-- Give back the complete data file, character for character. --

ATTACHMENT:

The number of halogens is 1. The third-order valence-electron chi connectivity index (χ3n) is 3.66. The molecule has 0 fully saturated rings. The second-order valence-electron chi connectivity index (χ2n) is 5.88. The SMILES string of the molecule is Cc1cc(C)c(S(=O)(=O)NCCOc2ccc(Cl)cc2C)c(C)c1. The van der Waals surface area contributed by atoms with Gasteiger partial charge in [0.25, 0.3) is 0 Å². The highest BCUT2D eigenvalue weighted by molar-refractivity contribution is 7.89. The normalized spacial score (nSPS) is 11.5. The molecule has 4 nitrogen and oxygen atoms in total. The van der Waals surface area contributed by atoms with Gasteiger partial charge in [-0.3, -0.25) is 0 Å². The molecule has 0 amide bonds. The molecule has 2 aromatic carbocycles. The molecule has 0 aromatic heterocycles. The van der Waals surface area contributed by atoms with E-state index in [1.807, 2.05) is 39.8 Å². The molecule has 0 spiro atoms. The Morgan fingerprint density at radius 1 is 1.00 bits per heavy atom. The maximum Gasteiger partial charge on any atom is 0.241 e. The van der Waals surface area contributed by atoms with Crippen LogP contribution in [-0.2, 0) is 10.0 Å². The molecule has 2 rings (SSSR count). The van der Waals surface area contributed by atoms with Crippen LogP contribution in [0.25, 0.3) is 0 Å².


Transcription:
The number of halogens is 1. The third-order valence-electron chi connectivity index (χ3n) is 3.66. The molecule has 0 fully saturated rings. The second-order valence-electron chi connectivity index (χ2n) is 5.88. The SMILES string of the molecule is Cc1cc(C)c(S(=O)(=O)NCCOc2ccc(Cl)cc2C)c(C)c1. The van der Waals surface area contributed by atoms with Gasteiger partial charge in [0.25, 0.3) is 0 Å². The highest BCUT2D eigenvalue weighted by molar-refractivity contribution is 7.89. The normalized spacial score (nSPS) is 11.5. The molecule has 4 nitrogen and oxygen atoms in total. The van der Waals surface area contributed by atoms with Gasteiger partial charge in [-0.3, -0.25) is 0 Å². The molecule has 0 amide bonds. The molecule has 2 aromatic carbocycles. The molecule has 0 aromatic heterocycles. The van der Waals surface area contributed by atoms with E-state index in [1.807, 2.05) is 39.8 Å². The molecule has 0 spiro atoms. The Morgan fingerprint density at radius 1 is 1.00 bits per heavy atom. The maximum Gasteiger partial charge on any atom is 0.241 e. The van der Waals surface area contributed by atoms with Crippen LogP contribution in [-0.2, 0) is 10.0 Å². The molecule has 2 rings (SSSR count). The van der Waals surface area contributed by atoms with Crippen LogP contribution in [0.25, 0.3) is 0 Å².